Research colloquium to focus on sources of memory confusion
Two leading psychologists will share research into the sources of memory confusions in our everyday lives in an April 10 research colloquium.
"Remembering Fictions: Our Own and Others’ Constructions" is the title of a presentation by two leading psychologists scheduled at 5:30 p.m. Wednesday, April 10, in Davis Auditorium, Palamountain Hall.
Intriguing research into sources of memory confusions in our everyday lives will be presented. Alan Scoboria, a clinical psychologist in the Behavioral, Cognitive, and Neuroscience Program of Windsor University, will discuss “Deciding whether a memory is fictitious: Insights from nonbelieved memories and false memory formation.” Elizabeth Marsh, cognitive psychologist in the Duke University Psychology and Neuroscience Program, will discuss “Creating Illusions of Knowledge.”
Marsh and Scoboria will each give a brief presentation of their research, to be followed by an interactive discussion period.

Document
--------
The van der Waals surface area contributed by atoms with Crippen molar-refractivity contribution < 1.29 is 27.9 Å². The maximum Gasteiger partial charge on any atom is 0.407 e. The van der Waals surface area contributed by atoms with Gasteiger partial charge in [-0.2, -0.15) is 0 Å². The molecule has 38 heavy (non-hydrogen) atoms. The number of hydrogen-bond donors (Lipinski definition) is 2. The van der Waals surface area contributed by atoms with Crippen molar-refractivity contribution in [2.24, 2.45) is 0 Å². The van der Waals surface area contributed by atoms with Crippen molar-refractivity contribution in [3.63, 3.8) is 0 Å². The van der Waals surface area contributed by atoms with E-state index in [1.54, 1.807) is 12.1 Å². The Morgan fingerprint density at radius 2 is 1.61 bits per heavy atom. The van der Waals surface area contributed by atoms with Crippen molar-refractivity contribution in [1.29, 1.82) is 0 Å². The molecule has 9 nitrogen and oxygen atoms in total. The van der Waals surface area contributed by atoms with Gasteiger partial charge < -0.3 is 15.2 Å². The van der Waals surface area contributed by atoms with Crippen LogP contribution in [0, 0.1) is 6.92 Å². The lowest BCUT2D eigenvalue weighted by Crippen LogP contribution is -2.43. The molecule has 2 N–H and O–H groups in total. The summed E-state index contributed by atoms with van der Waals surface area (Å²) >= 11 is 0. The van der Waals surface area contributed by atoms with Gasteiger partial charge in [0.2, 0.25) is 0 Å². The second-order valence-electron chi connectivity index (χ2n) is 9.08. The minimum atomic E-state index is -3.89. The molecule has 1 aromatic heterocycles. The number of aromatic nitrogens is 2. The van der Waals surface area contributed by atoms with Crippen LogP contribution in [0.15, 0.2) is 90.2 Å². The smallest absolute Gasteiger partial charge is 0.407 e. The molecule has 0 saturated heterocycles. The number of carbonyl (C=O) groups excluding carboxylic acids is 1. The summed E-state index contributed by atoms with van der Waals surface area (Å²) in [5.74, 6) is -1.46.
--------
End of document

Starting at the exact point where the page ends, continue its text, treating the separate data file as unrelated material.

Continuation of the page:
Scoboria will discuss the ease with which people come to believe imagined scenarios
of possible life events originating from experienced events. Marsh will speak about
her research that examines the ease with which people can incorporate details they
encountered while reading fiction (others’ fictional constructions) into their own
knowledge about the world.
Sponsors of the research colloquium are the National Science Foundation, Skidmore’s Department of Psychology and Neuroscience Program, and the Office of the Dean of Faculty.